KPMG Foundation: Grants for Higher Education


OVERVIEW: The KPMG Foundation is the charitable arm of the major accounting firm KPMG. It funds higher ed with a focus on business education through partnerships with funding for select organizations, scholarships, sponsorship of academic conferences, and a matching gifts program.

IP TAKE: The KPMG Foundation’s business-oriented higher ed philanthropy gives big for both education and diversity initiatives, but this is a funder that needs to come to you - unsolicited proposals are not accepted.

PROFILE:  The KPMG Foundation was founded in 1968 as the charitable arm of the major accounting firm KPMG, which traces its roots back more than three centuries and has a presence in over 150 countries. In 2005, the firm admitted to major wrongdoing. Six former KPMG LLP partners and the former deputy chairman of the firm were accused of designing and marketing illegal tax shelters for its clients that claimed $11 billion dollars in bogus tax losses. In what was then the largest criminal tax case ever filed, KPMG paid a fine of $456 million for criminal violations that, according to the IRS, “cost the United States at least $2.5 billion dollars in evaded taxes.”

Today, KPMG touts its responsibility “as a steward of the capital markets.” It now states that its corporate responsibility includes “Integrity, Corporate Citizenship, Diversity and Inclusion, and the Environment.”

The KPMG Foundation backs capitalism and free enterprise as the road to success. The foundation’s stated intention is to “bring about systemic change in business and society” through encouraging “an increase in the diversity of ideas.” Its strategy is to embrace a “multiplier effect”: by giving to a single program, the foundation will impact many, or as the foundation puts it, “It's a burgeoning of knowledge, a proliferating of ideas, a propagating of understanding.”

There are several higher ed KPMG initiatives that warrant notice. One is ENACTUS, a nonprofit active on more than 1,600 campuses in 37 countries that “works in partnership with business and higher education to provide college and university students the opportunity to make a difference and to develop leadership, teamwork, and communication skills through learning, practicing, and teaching the principles of free enterprise.” The KPMG Foundation is also providing a three-year support grant to Campus Compact, “a coalition of 1,100 college and university presidents committed to educating students for active citizenship and building strong communities.” Additionally, foundation supports the Beta Alpha Psi Scholarship Program, which “encourages community involvement for Financial Information students and professionals.” The KPMG Foundation allots $100,000 per year “to fund ‘superior’ chapters and ‘gold chapter’ awards.”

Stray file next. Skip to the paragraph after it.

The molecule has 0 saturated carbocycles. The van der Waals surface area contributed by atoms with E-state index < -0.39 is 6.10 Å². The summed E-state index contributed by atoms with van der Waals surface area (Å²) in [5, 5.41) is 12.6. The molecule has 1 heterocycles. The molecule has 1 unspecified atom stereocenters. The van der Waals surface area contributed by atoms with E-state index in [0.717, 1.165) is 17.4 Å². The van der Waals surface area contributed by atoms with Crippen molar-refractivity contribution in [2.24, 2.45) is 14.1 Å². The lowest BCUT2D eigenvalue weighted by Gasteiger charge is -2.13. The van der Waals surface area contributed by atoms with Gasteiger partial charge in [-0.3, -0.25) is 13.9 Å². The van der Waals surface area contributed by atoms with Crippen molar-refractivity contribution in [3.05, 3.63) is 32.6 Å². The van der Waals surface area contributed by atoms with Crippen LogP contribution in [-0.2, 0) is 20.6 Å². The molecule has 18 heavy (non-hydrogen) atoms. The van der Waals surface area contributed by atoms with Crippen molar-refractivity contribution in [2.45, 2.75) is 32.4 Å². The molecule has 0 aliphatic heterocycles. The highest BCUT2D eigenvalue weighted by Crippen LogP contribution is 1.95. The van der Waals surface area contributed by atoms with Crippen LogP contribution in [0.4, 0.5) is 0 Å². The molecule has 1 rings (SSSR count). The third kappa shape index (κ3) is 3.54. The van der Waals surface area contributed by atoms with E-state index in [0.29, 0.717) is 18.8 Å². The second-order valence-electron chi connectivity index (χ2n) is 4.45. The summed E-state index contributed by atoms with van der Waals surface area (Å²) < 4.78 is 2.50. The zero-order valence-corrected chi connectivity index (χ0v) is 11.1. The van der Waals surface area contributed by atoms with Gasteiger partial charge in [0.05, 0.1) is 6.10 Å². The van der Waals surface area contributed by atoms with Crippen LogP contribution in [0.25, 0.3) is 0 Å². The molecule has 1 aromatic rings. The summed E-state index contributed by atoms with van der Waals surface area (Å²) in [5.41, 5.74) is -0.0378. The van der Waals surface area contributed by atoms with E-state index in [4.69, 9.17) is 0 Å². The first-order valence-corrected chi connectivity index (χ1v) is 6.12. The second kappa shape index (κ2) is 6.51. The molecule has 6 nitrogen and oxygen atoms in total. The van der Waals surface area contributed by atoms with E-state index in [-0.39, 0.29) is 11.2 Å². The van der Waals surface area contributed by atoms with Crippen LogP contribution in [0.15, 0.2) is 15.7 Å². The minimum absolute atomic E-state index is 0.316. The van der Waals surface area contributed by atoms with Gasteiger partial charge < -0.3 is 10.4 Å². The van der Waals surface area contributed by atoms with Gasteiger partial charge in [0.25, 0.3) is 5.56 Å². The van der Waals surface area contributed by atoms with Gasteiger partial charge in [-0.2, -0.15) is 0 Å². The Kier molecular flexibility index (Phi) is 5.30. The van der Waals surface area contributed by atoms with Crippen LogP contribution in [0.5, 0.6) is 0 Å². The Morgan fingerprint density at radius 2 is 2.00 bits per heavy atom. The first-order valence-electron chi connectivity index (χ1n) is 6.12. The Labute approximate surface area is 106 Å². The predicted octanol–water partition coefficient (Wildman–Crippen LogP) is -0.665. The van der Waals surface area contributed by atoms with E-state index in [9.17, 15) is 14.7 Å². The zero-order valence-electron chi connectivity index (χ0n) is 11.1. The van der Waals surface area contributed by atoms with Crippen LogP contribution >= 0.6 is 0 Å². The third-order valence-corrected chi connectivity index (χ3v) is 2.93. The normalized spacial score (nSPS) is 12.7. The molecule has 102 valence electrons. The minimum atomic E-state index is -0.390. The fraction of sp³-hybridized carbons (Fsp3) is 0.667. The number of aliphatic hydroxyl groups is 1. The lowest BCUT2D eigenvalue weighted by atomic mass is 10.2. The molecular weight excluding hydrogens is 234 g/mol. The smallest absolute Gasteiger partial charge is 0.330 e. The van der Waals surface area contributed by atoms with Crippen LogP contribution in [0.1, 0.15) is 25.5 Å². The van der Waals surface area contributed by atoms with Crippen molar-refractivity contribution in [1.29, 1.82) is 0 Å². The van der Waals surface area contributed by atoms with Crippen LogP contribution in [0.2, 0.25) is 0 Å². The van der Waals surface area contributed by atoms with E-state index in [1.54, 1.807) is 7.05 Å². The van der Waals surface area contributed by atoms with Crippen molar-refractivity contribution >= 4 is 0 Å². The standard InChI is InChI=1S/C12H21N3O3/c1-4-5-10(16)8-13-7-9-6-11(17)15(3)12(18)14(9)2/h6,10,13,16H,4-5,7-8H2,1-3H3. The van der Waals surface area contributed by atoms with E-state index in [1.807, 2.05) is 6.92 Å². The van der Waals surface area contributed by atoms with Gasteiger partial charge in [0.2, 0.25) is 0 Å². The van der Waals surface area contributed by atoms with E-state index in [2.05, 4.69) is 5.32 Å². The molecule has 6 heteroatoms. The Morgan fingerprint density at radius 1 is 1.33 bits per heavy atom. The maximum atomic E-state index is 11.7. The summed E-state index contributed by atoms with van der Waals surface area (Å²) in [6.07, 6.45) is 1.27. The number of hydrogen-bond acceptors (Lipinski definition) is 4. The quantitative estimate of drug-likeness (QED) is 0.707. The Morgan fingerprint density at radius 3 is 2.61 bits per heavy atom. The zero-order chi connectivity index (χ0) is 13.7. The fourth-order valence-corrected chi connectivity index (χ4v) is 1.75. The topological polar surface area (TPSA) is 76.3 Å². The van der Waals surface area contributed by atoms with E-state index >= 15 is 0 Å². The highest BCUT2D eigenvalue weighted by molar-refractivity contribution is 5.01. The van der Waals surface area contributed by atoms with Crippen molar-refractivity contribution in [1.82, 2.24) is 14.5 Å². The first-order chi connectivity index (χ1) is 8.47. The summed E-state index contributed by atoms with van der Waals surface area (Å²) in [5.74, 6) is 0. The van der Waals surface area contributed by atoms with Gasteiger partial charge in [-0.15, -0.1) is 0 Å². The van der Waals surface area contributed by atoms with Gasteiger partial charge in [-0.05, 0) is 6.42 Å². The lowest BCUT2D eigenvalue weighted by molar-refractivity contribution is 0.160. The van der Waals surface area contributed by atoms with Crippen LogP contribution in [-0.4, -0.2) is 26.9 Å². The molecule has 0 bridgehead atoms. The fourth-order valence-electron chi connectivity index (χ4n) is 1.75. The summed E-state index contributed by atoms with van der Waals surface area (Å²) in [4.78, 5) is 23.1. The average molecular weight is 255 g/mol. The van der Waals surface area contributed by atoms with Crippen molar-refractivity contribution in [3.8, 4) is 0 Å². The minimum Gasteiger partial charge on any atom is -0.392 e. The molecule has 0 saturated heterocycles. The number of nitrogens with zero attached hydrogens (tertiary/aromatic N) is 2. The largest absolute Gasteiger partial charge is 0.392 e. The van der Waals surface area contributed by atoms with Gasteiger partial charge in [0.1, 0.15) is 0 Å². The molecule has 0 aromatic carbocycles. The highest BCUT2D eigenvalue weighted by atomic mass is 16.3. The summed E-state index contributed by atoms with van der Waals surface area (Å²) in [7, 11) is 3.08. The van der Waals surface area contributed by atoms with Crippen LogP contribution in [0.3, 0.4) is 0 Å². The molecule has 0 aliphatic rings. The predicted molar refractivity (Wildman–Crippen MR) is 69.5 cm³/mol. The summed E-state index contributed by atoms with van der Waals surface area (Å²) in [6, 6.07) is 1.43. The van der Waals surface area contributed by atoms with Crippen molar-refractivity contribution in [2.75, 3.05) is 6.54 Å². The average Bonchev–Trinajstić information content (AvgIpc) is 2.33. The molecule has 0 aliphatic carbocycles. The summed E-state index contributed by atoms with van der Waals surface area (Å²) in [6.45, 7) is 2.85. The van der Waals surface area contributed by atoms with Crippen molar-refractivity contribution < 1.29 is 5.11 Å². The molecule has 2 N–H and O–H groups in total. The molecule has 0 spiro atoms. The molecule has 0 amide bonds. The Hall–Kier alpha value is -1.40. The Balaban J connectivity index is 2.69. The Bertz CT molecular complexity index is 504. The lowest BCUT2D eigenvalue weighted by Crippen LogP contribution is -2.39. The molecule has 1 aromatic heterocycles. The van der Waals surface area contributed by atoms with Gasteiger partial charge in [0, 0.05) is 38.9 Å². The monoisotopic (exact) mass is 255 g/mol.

At the advanced end of the academic spectrum, there are the KPMG Foundation Minority Accounting Doctoral Scholarships. The scholarships offer $10,000 each to African-American, Hispanic-American and Native American doctoral students in order “to further increase the completion rate among African-American, Hispanic-American and Native American doctoral students.” There is also a related outreach program, the Ph.D. Project, which works "to increase the diversity of business school faculty by attracting African-Americans, Hispanic-Americans, and Native Americans to business doctoral programs and providing a network of support during their doctoral programs." Alumni and scholars affiliated with the Ph.D. Project are also encouraged to engage with middle and high school students through Junior Achievement, a partner that KPMG describes as “the world's largest organization dedicated to educating students about workforce readiness, entrepreneurship and financial literacy.”

The KPMG Foundation also sponsors several academic conferences throughout the academic year for organizations including the American Accounting Association, the American Tax Association Doctoral Consortium, New York University Journal of Law, the University of Chicago Journal of Accounting, the University of Illinois, and the University of North Carolina.

The foundation also provides opportunities for its parent company’s employees to directly support institutions of higher ed. Through its Matching Gifts Program, partners and employees of parent KPMG LLP fund their alma maters as well as the more than 50 professorships around the country that the foundation “established and continues to fund.”

KPMG Foundation does not accept unsolicited requests for grants, but its staff does look for organizations and opportunities that align with the ends it supports. To get your group on their radar, contact the foundation at


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